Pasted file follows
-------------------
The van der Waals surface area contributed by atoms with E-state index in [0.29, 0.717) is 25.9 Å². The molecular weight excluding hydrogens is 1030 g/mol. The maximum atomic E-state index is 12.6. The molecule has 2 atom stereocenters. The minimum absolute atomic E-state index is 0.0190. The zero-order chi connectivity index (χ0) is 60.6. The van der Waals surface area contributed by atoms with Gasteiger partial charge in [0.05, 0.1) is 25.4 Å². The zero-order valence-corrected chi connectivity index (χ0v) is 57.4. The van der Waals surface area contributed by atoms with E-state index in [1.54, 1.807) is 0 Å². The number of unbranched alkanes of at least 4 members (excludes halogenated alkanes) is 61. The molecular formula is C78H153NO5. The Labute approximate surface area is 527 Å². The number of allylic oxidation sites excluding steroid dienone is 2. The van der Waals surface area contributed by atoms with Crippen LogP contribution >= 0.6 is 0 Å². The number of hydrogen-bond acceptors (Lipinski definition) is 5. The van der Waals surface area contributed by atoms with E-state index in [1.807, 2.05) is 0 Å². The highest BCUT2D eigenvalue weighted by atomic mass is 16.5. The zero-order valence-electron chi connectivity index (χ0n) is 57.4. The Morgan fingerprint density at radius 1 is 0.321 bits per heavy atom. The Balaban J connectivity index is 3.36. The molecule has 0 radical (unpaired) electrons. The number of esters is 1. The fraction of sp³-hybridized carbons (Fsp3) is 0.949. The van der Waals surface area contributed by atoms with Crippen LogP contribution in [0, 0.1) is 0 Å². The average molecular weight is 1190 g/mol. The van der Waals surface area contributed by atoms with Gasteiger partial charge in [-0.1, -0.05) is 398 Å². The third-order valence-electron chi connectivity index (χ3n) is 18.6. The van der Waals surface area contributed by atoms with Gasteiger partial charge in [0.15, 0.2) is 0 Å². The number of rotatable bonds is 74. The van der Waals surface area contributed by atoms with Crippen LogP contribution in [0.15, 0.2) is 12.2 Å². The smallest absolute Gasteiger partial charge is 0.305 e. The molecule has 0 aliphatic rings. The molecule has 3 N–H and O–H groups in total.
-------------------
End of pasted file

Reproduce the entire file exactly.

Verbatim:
The van der Waals surface area contributed by atoms with E-state index in [0.29, 0.717) is 25.9 Å². The molecular weight excluding hydrogens is 1030 g/mol. The maximum atomic E-state index is 12.6. The molecule has 2 atom stereocenters. The minimum absolute atomic E-state index is 0.0190. The zero-order chi connectivity index (χ0) is 60.6. The van der Waals surface area contributed by atoms with Gasteiger partial charge in [0.05, 0.1) is 25.4 Å². The zero-order valence-corrected chi connectivity index (χ0v) is 57.4. The van der Waals surface area contributed by atoms with E-state index in [1.54, 1.807) is 0 Å². The number of unbranched alkanes of at least 4 members (excludes halogenated alkanes) is 61. The molecular formula is C78H153NO5. The Labute approximate surface area is 527 Å². The number of allylic oxidation sites excluding steroid dienone is 2. The van der Waals surface area contributed by atoms with Crippen LogP contribution >= 0.6 is 0 Å². The number of hydrogen-bond acceptors (Lipinski definition) is 5. The van der Waals surface area contributed by atoms with E-state index in [1.807, 2.05) is 0 Å². The highest BCUT2D eigenvalue weighted by atomic mass is 16.5. The zero-order valence-electron chi connectivity index (χ0n) is 57.4. The Morgan fingerprint density at radius 1 is 0.321 bits per heavy atom. The Balaban J connectivity index is 3.36. The molecule has 0 radical (unpaired) electrons. The number of esters is 1. The fraction of sp³-hybridized carbons (Fsp3) is 0.949. The van der Waals surface area contributed by atoms with Crippen LogP contribution in [0, 0.1) is 0 Å². The average molecular weight is 1190 g/mol. The van der Waals surface area contributed by atoms with Gasteiger partial charge in [-0.1, -0.05) is 398 Å². The third-order valence-electron chi connectivity index (χ3n) is 18.6. The van der Waals surface area contributed by atoms with Gasteiger partial charge in [0.15, 0.2) is 0 Å². The number of rotatable bonds is 74. The van der Waals surface area contributed by atoms with Crippen LogP contribution in [0.15, 0.2) is 12.2 Å². The smallest absolute Gasteiger partial charge is 0.305 e. The molecule has 0 aliphatic rings. The molecule has 3 N–H and O–H groups in total.